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    My hybrid has logged many miles on 25's, if you happen to use 25's, go with versions that have extra kevlar reinforcement, and dual compound. Dual compound as in harder rubber center tread for wear and softer side tread for cornering, especially on wet pavement. The drawbacks to the 25's is the harsher ride, but if your hybrid has a suspension seat post and fork, those components will smooth the ride somewhat. If you are carrying or planning to carry panniers, be aware that the higher air pressure ( I keep my 25's at a minimum of 110 psi) will be more of a shock to the rear wheel and axle. Also, since installing the 25's I noticed a quicker acceleration and a few mph difference at top speed right off the start when compared to my hybrid's OE 85psi 35's, but a little less stability being that the 25's were lighter in weight and had less gyro effect, especially in windy conditions. I have another hybrid with 35's and it works great on the slower family weekend rides, plus it's more stable on gravel trails that we sometimes ride.

  11. #11
    Senior Member Garfield Cat's Avatar
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    It seems like what you really want is speed. Consider getting a road bike. Use the hybrid for other types of riding. You'll be more satisifed with a road bike. Then the choices of wheelsets and tire sizes will no longer be an issue.

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    Quote Originally Posted by pccp View Post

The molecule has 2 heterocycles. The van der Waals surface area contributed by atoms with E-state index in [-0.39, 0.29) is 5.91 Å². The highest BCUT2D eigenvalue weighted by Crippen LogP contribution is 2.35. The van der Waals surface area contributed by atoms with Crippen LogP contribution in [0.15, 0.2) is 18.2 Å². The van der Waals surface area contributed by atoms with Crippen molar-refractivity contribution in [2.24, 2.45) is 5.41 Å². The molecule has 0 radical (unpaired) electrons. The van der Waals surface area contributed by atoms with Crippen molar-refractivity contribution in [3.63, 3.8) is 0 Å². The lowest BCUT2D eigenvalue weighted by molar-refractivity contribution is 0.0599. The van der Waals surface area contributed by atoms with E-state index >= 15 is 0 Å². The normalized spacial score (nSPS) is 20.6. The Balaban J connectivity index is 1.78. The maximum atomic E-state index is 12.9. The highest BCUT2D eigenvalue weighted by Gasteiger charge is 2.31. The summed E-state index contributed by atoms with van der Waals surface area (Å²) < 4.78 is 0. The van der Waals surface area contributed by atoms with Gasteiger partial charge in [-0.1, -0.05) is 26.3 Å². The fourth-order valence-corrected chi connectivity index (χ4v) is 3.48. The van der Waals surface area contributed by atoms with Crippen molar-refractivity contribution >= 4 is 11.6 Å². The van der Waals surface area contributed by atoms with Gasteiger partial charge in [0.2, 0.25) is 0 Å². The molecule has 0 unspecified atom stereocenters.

So according to the chart, 28's are appropriate and 25's are not. .... Are 25's worth it considering I would be prone to pinch flats? I want less rolling resistance, but I would hate to get a lot of flats or even ruin my rims...
    The chart is not gospel, it's just a general guideline. As long as the tire sidewalls are wider than the edges of the rim, you'll be okay.

    Narrower tires are also not as tall as wide tires so there's always an increased risk of pinch flats with going to narrower tires, you just need to be more careful with hitting edges with the wheels. I weigh twice as much as you and I used 1" tires on a bike for a while, and had no problems. I took them off because they rode harsh, not because they failed at all.

    The Matrix 750 rims seem to be a pretty inexpensive rim, by the by. Google finds a lot of comments about how easy they are to knock out of true, but the difference between a 28mm and a 25mm tire won't have much effect on that either way.
    ,,,,,
    Since the rims are rather inexpensive, I would check what the rim's max pressures are. Tires have max inflation pressures molded on them, but rims have maximum inflation pressures they are rated for as well and the pressure varies with the width of the tire (narrower tires can be inflated higher).